“Arthur”, a children’s television show airing since the 90s, kicked off its twenty-second season with a homosexual wedding between the main character’s teacher Mr. Ratburn and his husband Patrick. Arthur the aardvark begins the episode by trying to guess who the bride-to-be is but is surprised to find out the bride is actually a groom. Rather than reacting with disdain however, Arthur and his friends are simply pleased to see how happy their teacher is on his big day.
Its successful airing on television shows how times are changing for the better. The “Arthur” franchise has represented lgbtq+ voices in the past, but responses were a lot less accepting than they are today. In a spinoff series called “Postcards from Buster” which aired in 2005, a lesbian couple is featured in an episode called “Sugartime”.
Rather than the generally warm reception Mr. Ratburn got however, the episode got almost immediately pulled off the air due to pressure from Margaret Spellings who was the Secretary of Education in the USA from 2005-2009. The survival of Mr. Ratburn’s story on mainstream media is testimony to the progress legislation has made at reducing the stigma, and increasing the rights, of the lgbtq+ community.
Children’s television shows should reflect the diversity of voices and experiences existing in society, especially those that are often forgotten or silenced by the mainstream media. The episode is a step in the right direction to normalising the lgbtq+ community by depicting them in the joyous context of marriage rather than the threats and dangers normally shown on the news for example.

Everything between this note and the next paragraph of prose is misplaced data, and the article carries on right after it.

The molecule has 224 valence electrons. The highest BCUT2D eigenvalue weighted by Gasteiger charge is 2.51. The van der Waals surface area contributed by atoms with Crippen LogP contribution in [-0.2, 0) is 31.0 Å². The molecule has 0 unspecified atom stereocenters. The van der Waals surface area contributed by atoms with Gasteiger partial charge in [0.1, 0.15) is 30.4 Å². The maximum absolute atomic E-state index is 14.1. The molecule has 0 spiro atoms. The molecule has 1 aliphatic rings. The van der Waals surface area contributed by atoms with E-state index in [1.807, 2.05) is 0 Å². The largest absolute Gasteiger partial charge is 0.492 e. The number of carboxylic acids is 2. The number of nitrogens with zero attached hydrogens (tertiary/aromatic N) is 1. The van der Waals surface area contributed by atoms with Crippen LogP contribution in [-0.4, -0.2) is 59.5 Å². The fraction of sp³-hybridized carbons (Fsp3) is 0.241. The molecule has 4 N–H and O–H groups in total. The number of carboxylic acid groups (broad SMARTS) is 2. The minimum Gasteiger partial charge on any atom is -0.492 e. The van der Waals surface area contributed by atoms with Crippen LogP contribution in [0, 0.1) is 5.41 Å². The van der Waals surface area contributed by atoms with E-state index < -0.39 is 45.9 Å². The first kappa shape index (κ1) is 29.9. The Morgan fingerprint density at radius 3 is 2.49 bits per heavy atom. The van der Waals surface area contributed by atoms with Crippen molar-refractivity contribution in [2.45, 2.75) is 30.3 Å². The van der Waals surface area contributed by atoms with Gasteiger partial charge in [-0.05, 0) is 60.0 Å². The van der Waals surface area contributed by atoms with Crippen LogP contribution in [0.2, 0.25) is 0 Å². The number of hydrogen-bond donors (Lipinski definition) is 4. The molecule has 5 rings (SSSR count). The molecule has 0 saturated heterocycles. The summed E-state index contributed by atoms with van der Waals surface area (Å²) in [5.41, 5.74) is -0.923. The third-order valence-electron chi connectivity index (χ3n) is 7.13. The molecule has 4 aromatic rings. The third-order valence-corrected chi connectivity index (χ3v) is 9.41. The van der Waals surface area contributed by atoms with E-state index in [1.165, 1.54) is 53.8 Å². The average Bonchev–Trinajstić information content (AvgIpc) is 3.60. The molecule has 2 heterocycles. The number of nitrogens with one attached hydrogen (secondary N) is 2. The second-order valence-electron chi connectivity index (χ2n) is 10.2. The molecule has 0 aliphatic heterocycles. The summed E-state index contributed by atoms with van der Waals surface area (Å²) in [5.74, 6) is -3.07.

Queer representation will not make your child gay
Homophobia and hatred are not innate, no one comes out of the womb hating gay people. It is important to teach children as soon as possible that differences aren’t to be feared. “Arthur” depicts the gay marriage in a way that simultaneously acknowledges the stereotypes and assumptions surrounding weddings yet collapses the heteronormative tropes in an educational way. Francine for example comments “but there’s one thing teachers should never, ever do”, which echoes homophobic opinion and discourse, creating a certain amount of suspense about what she will say next. It soon becomes clear however that Francine is actually more worried about her teacher’s dad-dancing than the fact that he is marrying a man.
His gay identity isn’t even given the opportunity to seem controversial since it is represented so casually. Homophobia is almost parodied and made to seem irrational due to the utter nonchalance of the characters. Child viewers are exposed to gay representation, and lgbt identities immediately become less abnormal and intimidating due to their casual presentation in a comfortable context.
For a lot of lgbtq+ people, including myself, we can be made more confused about our identities due to the utter lack of representation in the media. There is no one to look at onscreen who expresses our feelings or embodies who we feel we are. There are not many people to show us in the media, especially children’s media, that lgbt people and identities even exist.
Queer representation will not make your child gay, seeing two male aardvarks getting married simply cannot make your child attracted to their own sex. It will however give them a more empathetic understanding to the variety of people who exist in the world and make them more comfortable with themselves and their identity, if they do eventually decide they fall under the lgbtq+ umbrella.
We exist in the world whether people like it or not, so there’s no point in denying that we exist on TV. Queer representation is not a director’s choice, it is fundamental and a necessity.